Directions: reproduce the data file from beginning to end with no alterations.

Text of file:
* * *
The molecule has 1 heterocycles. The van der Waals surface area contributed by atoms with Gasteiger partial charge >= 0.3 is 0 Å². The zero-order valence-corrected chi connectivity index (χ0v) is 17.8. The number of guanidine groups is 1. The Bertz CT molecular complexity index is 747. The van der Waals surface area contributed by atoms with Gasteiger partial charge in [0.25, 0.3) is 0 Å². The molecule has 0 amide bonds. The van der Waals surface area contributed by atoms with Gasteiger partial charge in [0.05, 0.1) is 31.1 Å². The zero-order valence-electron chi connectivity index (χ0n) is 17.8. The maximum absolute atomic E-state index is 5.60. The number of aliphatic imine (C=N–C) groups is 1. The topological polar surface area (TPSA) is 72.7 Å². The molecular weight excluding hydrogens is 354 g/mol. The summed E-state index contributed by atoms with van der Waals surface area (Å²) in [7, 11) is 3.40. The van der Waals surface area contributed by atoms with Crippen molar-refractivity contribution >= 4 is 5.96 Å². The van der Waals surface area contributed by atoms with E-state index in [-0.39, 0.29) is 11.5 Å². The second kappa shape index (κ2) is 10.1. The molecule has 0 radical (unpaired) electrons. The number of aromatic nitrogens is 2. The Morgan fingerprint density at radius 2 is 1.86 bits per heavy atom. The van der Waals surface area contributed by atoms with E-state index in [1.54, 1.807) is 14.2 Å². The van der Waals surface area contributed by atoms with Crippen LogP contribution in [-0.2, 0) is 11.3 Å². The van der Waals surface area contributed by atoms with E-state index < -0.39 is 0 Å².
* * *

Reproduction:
The molecule has 1 heterocycles. The van der Waals surface area contributed by atoms with Gasteiger partial charge >= 0.3 is 0 Å². The zero-order valence-corrected chi connectivity index (χ0v) is 17.8. The number of guanidine groups is 1. The Bertz CT molecular complexity index is 747. The van der Waals surface area contributed by atoms with Gasteiger partial charge in [0.25, 0.3) is 0 Å². The molecule has 0 amide bonds. The van der Waals surface area contributed by atoms with Gasteiger partial charge in [0.05, 0.1) is 31.1 Å². The zero-order valence-electron chi connectivity index (χ0n) is 17.8. The maximum absolute atomic E-state index is 5.60. The number of aliphatic imine (C=N–C) groups is 1. The topological polar surface area (TPSA) is 72.7 Å². The molecular weight excluding hydrogens is 354 g/mol. The summed E-state index contributed by atoms with van der Waals surface area (Å²) in [7, 11) is 3.40. The van der Waals surface area contributed by atoms with Crippen molar-refractivity contribution >= 4 is 5.96 Å². The van der Waals surface area contributed by atoms with E-state index in [-0.39, 0.29) is 11.5 Å². The second kappa shape index (κ2) is 10.1. The molecule has 0 radical (unpaired) electrons. The number of aromatic nitrogens is 2. The Morgan fingerprint density at radius 2 is 1.86 bits per heavy atom. The van der Waals surface area contributed by atoms with E-state index in [1.54, 1.807) is 14.2 Å². The van der Waals surface area contributed by atoms with Crippen LogP contribution in [-0.2, 0) is 11.3 Å². The van der Waals surface area contributed by atoms with E-state index < -0.39 is 0 Å².